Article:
Wednesday, September 14, 2011


The Mausam lead pair, Shahid Kapur and Sonam Kapoor, were in Air Force Station, Chandigarh, the other day to promote their latest film. Based on the Indian Air Force and shot at various air force stations in the country the movie has Shahid essaying the role of a pilot who flies Mirage-2000 aircraft. As expected there is a romantic angle to the movie but that is something which need not be discussed in Reveille.

Any positive portrayal of our defence services is welcome. Anything which brings forth the dedication and devotion of our men and women in uniform, and which motivates youngsters to join the services is indeed the need of the day. Flying is a glamourous profession, and dangerous to say the least, and it is no surprise, therefore, that movies capitalise on this twin attraction when they choose the role to be played by the main lead of the movie.

There are commercial concerns when a movie of this nature is produced and one cannot expect it to provide a 360 degree view of the life in IAF. But I have often wondered why we never see the television or print media focus on the other branches of the air force who too play a major role in the defence of the country. The branches which ensure that the pilots who fly the sorties are able to do so in full safety and with full back-up.

I intended to do so several times, but have, unfortunately not been able to beat the red tape. In fact, I tried thrice in past two years and have failed on each time. And not because of some bureaucrat sitting in South Block. But because of a obstinate Group Captain sitting in Vayu Bhavan. Anyway that is another story.

What we need to see on the screen is not only the swash buckling presence of a fighter pilot in flying overalls or a G-suit but also the men and women who remain behind the scenes, unseen. Those who maintain the aircraft, keep them flying fit, and ultimately sign the crucial form which allows the aircraft to be taken to air. The men and women in the ATC or the fighter controllers who normally just get a split second or two in the footage in any movie featuring the IAF. They deserve more then that because they do a lot. They are our heroes too. I remember reading a quote, "True heroism is remarkably sober, very undramatic. It is not the urge to surpass all others at whatever cost, but the urge to serve others, at whatever cost".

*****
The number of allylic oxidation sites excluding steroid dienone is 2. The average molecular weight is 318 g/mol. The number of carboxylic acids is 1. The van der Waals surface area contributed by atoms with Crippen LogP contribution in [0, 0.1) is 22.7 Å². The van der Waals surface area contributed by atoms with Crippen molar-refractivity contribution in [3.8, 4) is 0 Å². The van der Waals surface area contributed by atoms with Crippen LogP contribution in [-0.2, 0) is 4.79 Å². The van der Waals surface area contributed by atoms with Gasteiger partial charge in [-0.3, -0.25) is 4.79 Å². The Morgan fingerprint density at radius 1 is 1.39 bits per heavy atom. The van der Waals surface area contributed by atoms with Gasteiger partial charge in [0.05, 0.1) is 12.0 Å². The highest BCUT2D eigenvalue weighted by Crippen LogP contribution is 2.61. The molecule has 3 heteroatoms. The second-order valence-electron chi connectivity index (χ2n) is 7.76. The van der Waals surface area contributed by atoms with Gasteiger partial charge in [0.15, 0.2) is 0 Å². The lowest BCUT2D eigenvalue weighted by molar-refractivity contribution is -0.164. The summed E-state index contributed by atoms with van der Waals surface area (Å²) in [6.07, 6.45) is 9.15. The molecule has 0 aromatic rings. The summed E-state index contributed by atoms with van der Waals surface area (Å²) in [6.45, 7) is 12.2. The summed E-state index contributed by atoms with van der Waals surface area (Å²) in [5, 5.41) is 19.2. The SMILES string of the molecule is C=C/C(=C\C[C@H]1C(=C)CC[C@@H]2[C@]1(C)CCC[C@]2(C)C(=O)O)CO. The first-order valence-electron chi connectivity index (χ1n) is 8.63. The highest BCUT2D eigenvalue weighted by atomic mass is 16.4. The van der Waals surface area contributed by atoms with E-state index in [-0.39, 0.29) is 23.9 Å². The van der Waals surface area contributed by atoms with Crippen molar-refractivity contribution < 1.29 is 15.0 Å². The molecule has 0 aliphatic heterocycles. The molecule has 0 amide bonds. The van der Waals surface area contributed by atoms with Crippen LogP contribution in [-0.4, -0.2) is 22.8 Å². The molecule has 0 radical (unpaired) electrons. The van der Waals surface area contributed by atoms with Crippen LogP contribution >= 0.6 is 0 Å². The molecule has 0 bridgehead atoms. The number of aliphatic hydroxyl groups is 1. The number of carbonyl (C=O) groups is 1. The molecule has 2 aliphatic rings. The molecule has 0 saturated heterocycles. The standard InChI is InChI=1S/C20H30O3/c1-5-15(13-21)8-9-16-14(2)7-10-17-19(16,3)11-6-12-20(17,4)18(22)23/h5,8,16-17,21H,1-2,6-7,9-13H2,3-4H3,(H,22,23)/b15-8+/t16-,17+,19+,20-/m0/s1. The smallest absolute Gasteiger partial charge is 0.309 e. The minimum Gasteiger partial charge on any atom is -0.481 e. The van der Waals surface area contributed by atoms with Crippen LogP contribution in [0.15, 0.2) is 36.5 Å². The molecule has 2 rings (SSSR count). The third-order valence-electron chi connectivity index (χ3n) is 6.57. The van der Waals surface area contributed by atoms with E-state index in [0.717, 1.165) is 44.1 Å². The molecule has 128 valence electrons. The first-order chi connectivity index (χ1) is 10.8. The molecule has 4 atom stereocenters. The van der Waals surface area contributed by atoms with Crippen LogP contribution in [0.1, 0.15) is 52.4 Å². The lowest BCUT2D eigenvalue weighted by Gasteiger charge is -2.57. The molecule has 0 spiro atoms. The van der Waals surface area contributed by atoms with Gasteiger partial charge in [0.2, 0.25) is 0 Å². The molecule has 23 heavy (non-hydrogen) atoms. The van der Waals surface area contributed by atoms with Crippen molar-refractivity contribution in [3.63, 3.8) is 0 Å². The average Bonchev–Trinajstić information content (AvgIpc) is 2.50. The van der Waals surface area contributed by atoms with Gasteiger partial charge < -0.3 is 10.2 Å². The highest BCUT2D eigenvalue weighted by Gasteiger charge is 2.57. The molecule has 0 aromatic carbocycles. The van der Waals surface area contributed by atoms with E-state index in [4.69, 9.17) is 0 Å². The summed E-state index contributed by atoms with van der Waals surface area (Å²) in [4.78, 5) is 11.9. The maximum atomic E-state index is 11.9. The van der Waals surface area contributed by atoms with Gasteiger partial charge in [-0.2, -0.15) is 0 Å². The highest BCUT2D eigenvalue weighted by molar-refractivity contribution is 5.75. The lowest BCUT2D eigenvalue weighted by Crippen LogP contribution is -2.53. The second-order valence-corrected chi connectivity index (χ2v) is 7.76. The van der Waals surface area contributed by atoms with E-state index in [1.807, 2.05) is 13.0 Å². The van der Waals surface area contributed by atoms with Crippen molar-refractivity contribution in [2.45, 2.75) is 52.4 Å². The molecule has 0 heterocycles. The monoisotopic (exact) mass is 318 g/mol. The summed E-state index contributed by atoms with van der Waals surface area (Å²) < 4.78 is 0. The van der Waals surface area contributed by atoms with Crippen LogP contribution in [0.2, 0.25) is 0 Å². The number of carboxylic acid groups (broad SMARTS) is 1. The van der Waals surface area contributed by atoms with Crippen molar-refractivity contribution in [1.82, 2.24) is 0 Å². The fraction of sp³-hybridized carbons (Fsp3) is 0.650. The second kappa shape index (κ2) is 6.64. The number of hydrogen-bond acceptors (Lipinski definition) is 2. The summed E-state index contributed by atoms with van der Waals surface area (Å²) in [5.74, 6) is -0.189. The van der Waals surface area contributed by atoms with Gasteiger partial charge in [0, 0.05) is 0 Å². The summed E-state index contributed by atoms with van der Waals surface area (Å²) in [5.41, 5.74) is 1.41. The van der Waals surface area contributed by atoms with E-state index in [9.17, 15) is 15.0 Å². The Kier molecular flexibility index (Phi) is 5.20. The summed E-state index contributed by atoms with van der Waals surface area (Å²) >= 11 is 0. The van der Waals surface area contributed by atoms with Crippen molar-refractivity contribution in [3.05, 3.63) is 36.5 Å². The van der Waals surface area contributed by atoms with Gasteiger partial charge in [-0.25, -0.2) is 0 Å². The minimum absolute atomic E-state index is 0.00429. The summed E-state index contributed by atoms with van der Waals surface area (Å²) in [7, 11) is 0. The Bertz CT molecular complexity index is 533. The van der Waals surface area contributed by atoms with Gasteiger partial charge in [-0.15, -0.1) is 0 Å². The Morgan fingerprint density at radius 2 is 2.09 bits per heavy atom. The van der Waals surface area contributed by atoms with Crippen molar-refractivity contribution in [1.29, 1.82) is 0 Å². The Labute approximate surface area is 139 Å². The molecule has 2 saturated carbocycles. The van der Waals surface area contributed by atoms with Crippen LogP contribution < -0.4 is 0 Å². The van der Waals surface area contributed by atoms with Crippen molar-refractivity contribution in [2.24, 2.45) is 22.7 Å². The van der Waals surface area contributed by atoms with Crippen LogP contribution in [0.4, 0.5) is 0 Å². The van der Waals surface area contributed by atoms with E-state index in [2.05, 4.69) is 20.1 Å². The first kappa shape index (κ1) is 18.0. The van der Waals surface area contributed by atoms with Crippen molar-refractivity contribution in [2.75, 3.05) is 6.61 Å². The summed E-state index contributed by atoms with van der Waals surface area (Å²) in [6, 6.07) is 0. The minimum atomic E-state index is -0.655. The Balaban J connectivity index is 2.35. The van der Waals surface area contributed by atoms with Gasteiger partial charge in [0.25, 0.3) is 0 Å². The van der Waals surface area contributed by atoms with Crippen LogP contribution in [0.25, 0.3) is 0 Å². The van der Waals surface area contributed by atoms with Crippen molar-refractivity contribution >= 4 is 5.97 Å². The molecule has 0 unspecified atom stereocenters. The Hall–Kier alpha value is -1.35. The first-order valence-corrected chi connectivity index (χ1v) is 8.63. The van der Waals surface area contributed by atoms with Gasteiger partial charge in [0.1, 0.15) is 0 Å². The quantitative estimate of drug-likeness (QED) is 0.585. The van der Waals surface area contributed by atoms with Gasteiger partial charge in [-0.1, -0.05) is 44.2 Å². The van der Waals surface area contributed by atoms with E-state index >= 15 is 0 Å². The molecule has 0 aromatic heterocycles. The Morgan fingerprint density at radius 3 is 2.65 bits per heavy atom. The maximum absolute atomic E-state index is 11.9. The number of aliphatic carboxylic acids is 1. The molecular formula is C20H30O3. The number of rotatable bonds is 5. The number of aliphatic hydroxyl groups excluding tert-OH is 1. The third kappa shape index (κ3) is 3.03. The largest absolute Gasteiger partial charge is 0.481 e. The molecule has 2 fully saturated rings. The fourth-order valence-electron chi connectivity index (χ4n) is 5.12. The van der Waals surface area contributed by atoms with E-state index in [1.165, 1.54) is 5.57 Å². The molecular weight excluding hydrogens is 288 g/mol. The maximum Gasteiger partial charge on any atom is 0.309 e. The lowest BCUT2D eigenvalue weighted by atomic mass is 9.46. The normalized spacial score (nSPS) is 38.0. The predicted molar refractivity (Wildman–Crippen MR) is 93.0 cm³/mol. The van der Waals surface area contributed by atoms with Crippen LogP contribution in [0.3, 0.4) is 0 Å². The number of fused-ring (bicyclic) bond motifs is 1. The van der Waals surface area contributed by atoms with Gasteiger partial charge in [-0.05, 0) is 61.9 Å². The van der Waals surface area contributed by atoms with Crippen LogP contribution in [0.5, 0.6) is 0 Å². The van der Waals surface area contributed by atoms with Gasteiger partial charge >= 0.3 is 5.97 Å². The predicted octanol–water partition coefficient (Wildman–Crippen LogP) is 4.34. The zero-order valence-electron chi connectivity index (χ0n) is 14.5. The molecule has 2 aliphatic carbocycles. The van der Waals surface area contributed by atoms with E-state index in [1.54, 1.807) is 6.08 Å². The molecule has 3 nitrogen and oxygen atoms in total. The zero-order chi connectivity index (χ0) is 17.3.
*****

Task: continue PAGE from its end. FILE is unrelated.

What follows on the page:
The Met branch, the armaments section, the flight safety wallahs, the logistics squadron, the missile squadron the accounts and education branches. There are many more, which I may miss out in mentioning but what I intend to say comes out loud and clear. They are not just filling the blanks. They perform an important task. And their need for recognition must be acknowledged. They are not going to say so in these many words, they are not going to ask for publicity.....they don't need it. But we, in the media or in the film industry, owe it to them.

This can only happen if the media attempts to do such stories. For example, a perfectly good story can be made on how the transport aircraft of the Chandigarh Air Force Station are kept in perfect flying condition by the technical officers and men. These aircraft are a lifeline to our troops in ladakh. How this lifeline is kept well-oiled and functioning can make for a good story.

I am quite sure someday we in the media will think in this direction and that may provoke the film industry to make a film showing the exploits of the IAF like the ones made in the West......Saving Private Ryan, Pacific, Thin Red Line etc. And then, the canvass will be wide enough to portray a complete IAF ......

And though we may get disheartened by the mindless opposition to such projects by stuffy Group Captains sitting in Air HQs, we must not lose hope..... and keep on trying. As I will do.....for the fourth time.

1 comment:

  1. This comment has been removed by the author.